Get Those Crayons a Crackin’!

By Michael Woodruf Posted on October 04 2009


Most youth workers believe they're creative. Most everyone else disagrees. And I think everybody's wrong.

My point? There's nothing very novel about hosting a 48-hour Banana Madness Lock-in Jamboree when 43 other groups have done exactly the same thing. But hey, most youth workers possess more creativity in their little toes than the rest of us will ever have. The problem is that many youth workers don't develop—or, at best, don't have the time to develop—their creativity.

You know you're supposed to "color outside the lines," but you've misplaced the crayon box somewhere in your office and there are Bible studies to plan and kids to meet for lunch. Once again, the question is how?

Here's How
Corporate America—which follows trends more fanatically than your students, bless its heart—has become a veritable mecca for creativity workshops. Daunted by the magnitude of change it faces, one set of corporate strategists believes that the only way to move forward in these hyperspeed, waning years of the 20th century is by harnessingbreakthrough thinking.

Therefore many business execs are training their staffers to reemploy more creative, free-form approaches to their jobs—methods they may have used before corporate policies squeezed them into cookie cutters. They want their workers to break through. They want to inspire them to attack their assignments in new, exciting ways.

Although much of this new training—and its accompanying philosophy—is ballyhoo and tommyrot, some suggestions are worth acting on.

Creativity Catalysts
Ironically, when it comes to creativity, the aforementioned free-form approach doesn't work as well as a structured one. Here are some proven ideas—

Define the problem. Don't expect clever ideas or answers to pop into your head (it's not that porous). Instead select a problem and then rigorously define it. The creative process works best when sandwiched between periods of careful analysis. In other words, start by defining exactly what you're trying to fix, then brainstorm a basketful of possible solutions. Finally submit your possible answers to careful scrutiny in an effort to find the best one.

Challenge the status quo. Ask "why?" and "what if?" questions at least 10 times each day. Why do we meet on Wednesday nights? Why do we meet at the church? What if we spent a month in Mexico instead of a week? What if we didn't have to worry about money at all? What if we could hold our meetings during lunch break at the high school?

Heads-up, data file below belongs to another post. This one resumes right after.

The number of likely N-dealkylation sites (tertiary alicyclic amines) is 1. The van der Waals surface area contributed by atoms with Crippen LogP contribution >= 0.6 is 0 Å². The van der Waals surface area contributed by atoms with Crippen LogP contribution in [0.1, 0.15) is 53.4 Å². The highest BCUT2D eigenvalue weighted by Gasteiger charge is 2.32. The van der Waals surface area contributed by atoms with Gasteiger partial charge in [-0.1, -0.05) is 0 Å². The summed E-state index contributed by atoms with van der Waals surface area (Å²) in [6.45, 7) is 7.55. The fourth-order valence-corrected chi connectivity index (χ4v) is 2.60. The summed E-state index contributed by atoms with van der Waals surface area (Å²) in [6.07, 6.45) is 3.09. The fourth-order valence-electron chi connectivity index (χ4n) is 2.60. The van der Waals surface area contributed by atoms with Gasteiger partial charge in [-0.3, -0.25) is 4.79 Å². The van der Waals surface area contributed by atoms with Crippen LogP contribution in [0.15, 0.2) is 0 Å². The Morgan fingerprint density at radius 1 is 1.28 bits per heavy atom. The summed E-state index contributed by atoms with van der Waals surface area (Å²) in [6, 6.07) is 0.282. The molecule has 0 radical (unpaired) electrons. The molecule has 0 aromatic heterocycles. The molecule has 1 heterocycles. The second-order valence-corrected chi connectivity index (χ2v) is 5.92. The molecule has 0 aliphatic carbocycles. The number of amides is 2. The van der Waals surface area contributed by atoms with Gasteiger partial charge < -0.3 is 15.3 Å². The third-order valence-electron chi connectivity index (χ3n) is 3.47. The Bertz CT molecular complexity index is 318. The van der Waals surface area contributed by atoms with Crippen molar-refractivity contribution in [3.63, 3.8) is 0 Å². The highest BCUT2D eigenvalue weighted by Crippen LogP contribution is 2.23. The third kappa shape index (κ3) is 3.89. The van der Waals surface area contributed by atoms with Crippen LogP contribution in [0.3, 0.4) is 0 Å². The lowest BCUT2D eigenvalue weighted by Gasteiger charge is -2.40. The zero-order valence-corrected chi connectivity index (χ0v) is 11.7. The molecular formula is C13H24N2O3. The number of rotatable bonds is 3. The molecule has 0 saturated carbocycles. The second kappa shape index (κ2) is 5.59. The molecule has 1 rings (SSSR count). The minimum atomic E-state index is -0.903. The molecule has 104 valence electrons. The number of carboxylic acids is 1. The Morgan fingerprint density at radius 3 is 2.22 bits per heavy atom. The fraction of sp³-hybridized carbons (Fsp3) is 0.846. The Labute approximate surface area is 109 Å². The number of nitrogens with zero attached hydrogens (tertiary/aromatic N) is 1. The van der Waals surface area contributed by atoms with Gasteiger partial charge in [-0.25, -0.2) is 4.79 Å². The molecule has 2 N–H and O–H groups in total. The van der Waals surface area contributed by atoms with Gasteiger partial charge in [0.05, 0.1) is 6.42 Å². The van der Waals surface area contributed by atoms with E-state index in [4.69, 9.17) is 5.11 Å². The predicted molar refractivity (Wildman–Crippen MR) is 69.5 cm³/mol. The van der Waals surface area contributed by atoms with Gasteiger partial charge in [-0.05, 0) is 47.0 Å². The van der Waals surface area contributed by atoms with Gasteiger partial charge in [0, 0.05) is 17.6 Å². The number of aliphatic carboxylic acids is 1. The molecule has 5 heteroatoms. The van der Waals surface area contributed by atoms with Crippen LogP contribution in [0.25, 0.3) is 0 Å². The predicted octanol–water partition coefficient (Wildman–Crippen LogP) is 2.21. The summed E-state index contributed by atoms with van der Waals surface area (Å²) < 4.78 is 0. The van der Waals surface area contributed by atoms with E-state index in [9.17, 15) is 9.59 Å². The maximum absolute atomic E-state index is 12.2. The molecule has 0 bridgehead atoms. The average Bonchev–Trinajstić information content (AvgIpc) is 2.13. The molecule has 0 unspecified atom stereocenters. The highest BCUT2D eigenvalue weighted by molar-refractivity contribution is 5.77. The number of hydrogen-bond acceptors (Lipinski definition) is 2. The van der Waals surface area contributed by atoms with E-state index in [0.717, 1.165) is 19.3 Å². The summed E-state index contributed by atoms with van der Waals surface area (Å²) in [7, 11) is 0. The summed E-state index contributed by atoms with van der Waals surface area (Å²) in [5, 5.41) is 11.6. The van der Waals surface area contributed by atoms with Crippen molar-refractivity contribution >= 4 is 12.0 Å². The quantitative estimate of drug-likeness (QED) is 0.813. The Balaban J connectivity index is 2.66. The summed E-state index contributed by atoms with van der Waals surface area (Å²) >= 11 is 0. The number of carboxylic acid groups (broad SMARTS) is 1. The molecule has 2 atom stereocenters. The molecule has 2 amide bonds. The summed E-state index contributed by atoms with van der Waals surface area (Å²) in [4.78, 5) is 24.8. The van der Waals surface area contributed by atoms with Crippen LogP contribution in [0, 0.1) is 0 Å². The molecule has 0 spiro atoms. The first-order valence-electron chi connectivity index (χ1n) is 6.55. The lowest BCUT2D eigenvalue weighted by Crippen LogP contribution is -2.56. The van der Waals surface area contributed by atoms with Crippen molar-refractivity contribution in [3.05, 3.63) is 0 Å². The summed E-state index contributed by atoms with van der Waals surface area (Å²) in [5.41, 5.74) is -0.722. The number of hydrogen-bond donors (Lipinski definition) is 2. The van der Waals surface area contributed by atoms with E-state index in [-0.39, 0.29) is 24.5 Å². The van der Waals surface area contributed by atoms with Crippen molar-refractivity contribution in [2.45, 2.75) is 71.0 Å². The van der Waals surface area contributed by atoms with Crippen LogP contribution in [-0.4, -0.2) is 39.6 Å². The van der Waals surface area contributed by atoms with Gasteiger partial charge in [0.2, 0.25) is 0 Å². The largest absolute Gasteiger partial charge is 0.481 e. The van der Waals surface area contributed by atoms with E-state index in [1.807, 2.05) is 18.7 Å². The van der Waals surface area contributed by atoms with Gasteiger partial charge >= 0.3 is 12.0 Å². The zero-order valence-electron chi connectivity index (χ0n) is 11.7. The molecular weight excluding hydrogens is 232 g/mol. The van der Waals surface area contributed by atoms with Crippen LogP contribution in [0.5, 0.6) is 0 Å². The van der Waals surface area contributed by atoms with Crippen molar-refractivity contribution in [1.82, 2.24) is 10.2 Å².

Spend time with people who are successful in fields outside youth ministry. Learn how journalists, scientists, and tugboat captains solve problems. Look for standard solutions in their worlds that are novel in yours. Invite them to your group for a brainstorming session. Because these folks know nothing about the way you typically approach things, they may be the only ones to see the easy solutions.

Rescue success from failure. Desperation is a great creativity catalyst. Case in point: Federal Express was originally established to fly cash around the country for the Federal Reserve Bank. But when the bank turned down the idea, Fred Smith—who was left with two idle jets and a lot of debt—needed Plan B. So he tried delivering packages overnight for anyone who needed the service, and he was successful beyond his wildest hopes. Why? He had no choice. His planes needed work!

Read books on creativity. Please don't read the flaky stuff that promotes navel gazing and fun with Play-Doh. Instead study the serious contributions to the field. Edward deBono, a Rhodes Scholar and international consulting wonder, is the current guru on creativity. His book Six Thinking Hats is probably the best place to start. Roger Von Oech's work—both his books and his Creative Whack Pack—are also good introductions.

Force yourself to figure out multiple solutions. Most of us never get a chance to be creative because we apply the first promising idea that comes along. Instead force yourself to generate a list of 10 or more possible options. Keep looking at a problem until you've got plenty of viable—and novel—solutions from which to choose.

Learn a new skill. A while back I took up oil painting. It's a new world for me, and consequently I'm not only learning about colors, canvasses, and lighting, but also I'm learning about observation. I see lots of things differently now because of the skills I've learned painting.

These words are just a start. The field of creativity really is as wide as the Pacific—and every bit as deep. So clean up your office, find that box of crayons, and start coloring outside the lines. Just a bit today. Then more. Soon you'll be able to scribble with the best of them.

And who knows? When the time comes, you may be the youth worker who envisions just exactly the right kind of new wine skins that are needed to more effectively reach kids for Christ.




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